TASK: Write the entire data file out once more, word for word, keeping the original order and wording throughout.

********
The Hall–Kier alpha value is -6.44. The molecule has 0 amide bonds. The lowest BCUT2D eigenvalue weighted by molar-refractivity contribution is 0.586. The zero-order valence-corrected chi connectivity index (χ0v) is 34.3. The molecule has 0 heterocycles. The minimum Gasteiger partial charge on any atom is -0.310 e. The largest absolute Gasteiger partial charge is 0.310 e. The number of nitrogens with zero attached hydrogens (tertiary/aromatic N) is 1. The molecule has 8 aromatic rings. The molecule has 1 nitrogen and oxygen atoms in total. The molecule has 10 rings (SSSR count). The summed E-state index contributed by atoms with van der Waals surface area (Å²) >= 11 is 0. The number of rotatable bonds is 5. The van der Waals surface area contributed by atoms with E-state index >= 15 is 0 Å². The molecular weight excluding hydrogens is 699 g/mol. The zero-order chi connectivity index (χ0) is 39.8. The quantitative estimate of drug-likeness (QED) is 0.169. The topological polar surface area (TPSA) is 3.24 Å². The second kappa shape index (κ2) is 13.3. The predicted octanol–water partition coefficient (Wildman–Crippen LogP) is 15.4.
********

The Hall–Kier alpha value is -6.44. The molecule has 0 amide bonds. The lowest BCUT2D eigenvalue weighted by molar-refractivity contribution is 0.586. The zero-order valence-corrected chi connectivity index (χ0v) is 34.3. The molecule has 0 heterocycles. The minimum Gasteiger partial charge on any atom is -0.310 e. The largest absolute Gasteiger partial charge is 0.310 e. The number of nitrogens with zero attached hydrogens (tertiary/aromatic N) is 1. The molecule has 8 aromatic rings. The molecule has 1 nitrogen and oxygen atoms in total. The molecule has 10 rings (SSSR count). The summed E-state index contributed by atoms with van der Waals surface area (Å²) >= 11 is 0. The number of rotatable bonds is 5. The van der Waals surface area contributed by atoms with E-state index >= 15 is 0 Å². The molecular weight excluding hydrogens is 699 g/mol. The zero-order chi connectivity index (χ0) is 39.8. The quantitative estimate of drug-likeness (QED) is 0.169. The topological polar surface area (TPSA) is 3.24 Å². The second kappa shape index (κ2) is 13.3. The predicted octanol–water partition coefficient (Wildman–Crippen LogP) is 15.4.